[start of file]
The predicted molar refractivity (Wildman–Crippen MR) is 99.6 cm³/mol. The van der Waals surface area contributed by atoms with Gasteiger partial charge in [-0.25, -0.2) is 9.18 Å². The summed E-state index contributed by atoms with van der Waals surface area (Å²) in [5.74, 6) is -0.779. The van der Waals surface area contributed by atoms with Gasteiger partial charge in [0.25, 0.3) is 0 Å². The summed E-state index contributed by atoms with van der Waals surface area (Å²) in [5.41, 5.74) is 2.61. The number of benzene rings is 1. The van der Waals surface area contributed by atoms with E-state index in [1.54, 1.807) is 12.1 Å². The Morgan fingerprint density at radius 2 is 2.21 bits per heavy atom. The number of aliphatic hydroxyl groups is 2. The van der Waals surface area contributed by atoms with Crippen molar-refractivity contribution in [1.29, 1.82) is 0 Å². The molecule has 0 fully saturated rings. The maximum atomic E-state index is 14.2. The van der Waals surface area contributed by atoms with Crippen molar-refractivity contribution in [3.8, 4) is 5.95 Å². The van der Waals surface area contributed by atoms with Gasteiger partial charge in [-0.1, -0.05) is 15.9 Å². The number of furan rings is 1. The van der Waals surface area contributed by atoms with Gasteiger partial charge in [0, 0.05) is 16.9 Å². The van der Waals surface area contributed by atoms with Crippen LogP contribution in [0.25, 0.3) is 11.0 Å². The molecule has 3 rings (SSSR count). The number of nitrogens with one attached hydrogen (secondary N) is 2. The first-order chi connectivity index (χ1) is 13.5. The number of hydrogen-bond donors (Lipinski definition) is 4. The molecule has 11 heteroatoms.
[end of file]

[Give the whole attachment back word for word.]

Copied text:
The predicted molar refractivity (Wildman–Crippen MR) is 99.6 cm³/mol. The van der Waals surface area contributed by atoms with Gasteiger partial charge in [-0.25, -0.2) is 9.18 Å². The summed E-state index contributed by atoms with van der Waals surface area (Å²) in [5.74, 6) is -0.779. The van der Waals surface area contributed by atoms with Gasteiger partial charge in [0.25, 0.3) is 0 Å². The summed E-state index contributed by atoms with van der Waals surface area (Å²) in [5.41, 5.74) is 2.61. The number of benzene rings is 1. The van der Waals surface area contributed by atoms with E-state index in [1.54, 1.807) is 12.1 Å². The Morgan fingerprint density at radius 2 is 2.21 bits per heavy atom. The number of aliphatic hydroxyl groups is 2. The van der Waals surface area contributed by atoms with Crippen molar-refractivity contribution in [1.29, 1.82) is 0 Å². The molecule has 0 fully saturated rings. The maximum atomic E-state index is 14.2. The van der Waals surface area contributed by atoms with Crippen molar-refractivity contribution in [3.8, 4) is 5.95 Å². The van der Waals surface area contributed by atoms with Gasteiger partial charge in [-0.1, -0.05) is 15.9 Å². The number of furan rings is 1. The van der Waals surface area contributed by atoms with Gasteiger partial charge in [0, 0.05) is 16.9 Å². The van der Waals surface area contributed by atoms with Crippen LogP contribution in [0.25, 0.3) is 11.0 Å². The molecule has 3 rings (SSSR count). The number of nitrogens with one attached hydrogen (secondary N) is 2. The first-order chi connectivity index (χ1) is 13.5. The number of hydrogen-bond donors (Lipinski definition) is 4. The molecule has 11 heteroatoms.